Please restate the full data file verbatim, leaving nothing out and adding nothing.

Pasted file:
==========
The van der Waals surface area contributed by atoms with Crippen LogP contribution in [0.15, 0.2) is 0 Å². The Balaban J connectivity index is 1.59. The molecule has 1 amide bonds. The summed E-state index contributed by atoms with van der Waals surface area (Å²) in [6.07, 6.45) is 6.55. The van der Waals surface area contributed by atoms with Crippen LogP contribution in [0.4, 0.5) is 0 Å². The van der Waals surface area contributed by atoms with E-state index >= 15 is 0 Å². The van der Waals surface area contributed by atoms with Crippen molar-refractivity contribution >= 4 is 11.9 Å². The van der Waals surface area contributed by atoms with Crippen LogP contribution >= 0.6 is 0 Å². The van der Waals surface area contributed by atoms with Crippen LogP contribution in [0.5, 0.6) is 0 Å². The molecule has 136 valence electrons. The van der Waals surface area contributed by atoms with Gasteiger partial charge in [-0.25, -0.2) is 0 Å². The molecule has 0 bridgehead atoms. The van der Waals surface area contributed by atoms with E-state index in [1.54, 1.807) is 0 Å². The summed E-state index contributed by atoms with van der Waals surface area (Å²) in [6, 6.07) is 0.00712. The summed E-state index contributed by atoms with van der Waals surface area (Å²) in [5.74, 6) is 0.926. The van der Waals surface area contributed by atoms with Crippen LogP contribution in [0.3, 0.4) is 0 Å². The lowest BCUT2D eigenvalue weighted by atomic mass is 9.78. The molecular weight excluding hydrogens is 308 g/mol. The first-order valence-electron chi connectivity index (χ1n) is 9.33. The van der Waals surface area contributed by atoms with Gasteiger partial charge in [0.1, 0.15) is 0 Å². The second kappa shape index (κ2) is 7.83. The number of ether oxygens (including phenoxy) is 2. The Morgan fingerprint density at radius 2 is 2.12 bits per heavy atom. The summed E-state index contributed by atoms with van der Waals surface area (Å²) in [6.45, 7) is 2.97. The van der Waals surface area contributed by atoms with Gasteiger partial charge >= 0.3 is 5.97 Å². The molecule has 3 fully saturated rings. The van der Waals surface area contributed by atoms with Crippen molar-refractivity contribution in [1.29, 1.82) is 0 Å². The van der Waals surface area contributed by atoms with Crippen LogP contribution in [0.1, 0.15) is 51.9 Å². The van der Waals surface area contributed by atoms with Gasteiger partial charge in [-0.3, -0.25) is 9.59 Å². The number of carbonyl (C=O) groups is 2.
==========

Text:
The van der Waals surface area contributed by atoms with Crippen LogP contribution in [0.15, 0.2) is 0 Å². The Balaban J connectivity index is 1.59. The molecule has 1 amide bonds. The summed E-state index contributed by atoms with van der Waals surface area (Å²) in [6.07, 6.45) is 6.55. The van der Waals surface area contributed by atoms with Crippen LogP contribution in [0.4, 0.5) is 0 Å². The van der Waals surface area contributed by atoms with E-state index >= 15 is 0 Å². The van der Waals surface area contributed by atoms with Crippen molar-refractivity contribution >= 4 is 11.9 Å². The van der Waals surface area contributed by atoms with Crippen LogP contribution >= 0.6 is 0 Å². The van der Waals surface area contributed by atoms with Crippen LogP contribution in [0.5, 0.6) is 0 Å². The molecule has 136 valence electrons. The van der Waals surface area contributed by atoms with Gasteiger partial charge in [-0.25, -0.2) is 0 Å². The molecule has 0 bridgehead atoms. The van der Waals surface area contributed by atoms with E-state index in [1.54, 1.807) is 0 Å². The summed E-state index contributed by atoms with van der Waals surface area (Å²) in [6, 6.07) is 0.00712. The summed E-state index contributed by atoms with van der Waals surface area (Å²) in [5.74, 6) is 0.926. The van der Waals surface area contributed by atoms with Crippen LogP contribution in [0.3, 0.4) is 0 Å². The lowest BCUT2D eigenvalue weighted by atomic mass is 9.78. The molecular weight excluding hydrogens is 308 g/mol. The first-order valence-electron chi connectivity index (χ1n) is 9.33. The van der Waals surface area contributed by atoms with Gasteiger partial charge in [0.1, 0.15) is 0 Å². The second kappa shape index (κ2) is 7.83. The number of ether oxygens (including phenoxy) is 2. The Morgan fingerprint density at radius 2 is 2.12 bits per heavy atom. The summed E-state index contributed by atoms with van der Waals surface area (Å²) in [6.45, 7) is 2.97. The van der Waals surface area contributed by atoms with Gasteiger partial charge >= 0.3 is 5.97 Å². The molecule has 3 fully saturated rings. The van der Waals surface area contributed by atoms with Crippen molar-refractivity contribution in [1.29, 1.82) is 0 Å². The van der Waals surface area contributed by atoms with Crippen LogP contribution in [0.1, 0.15) is 51.9 Å². The van der Waals surface area contributed by atoms with Gasteiger partial charge in [-0.3, -0.25) is 9.59 Å². The number of carbonyl (C=O) groups is 2.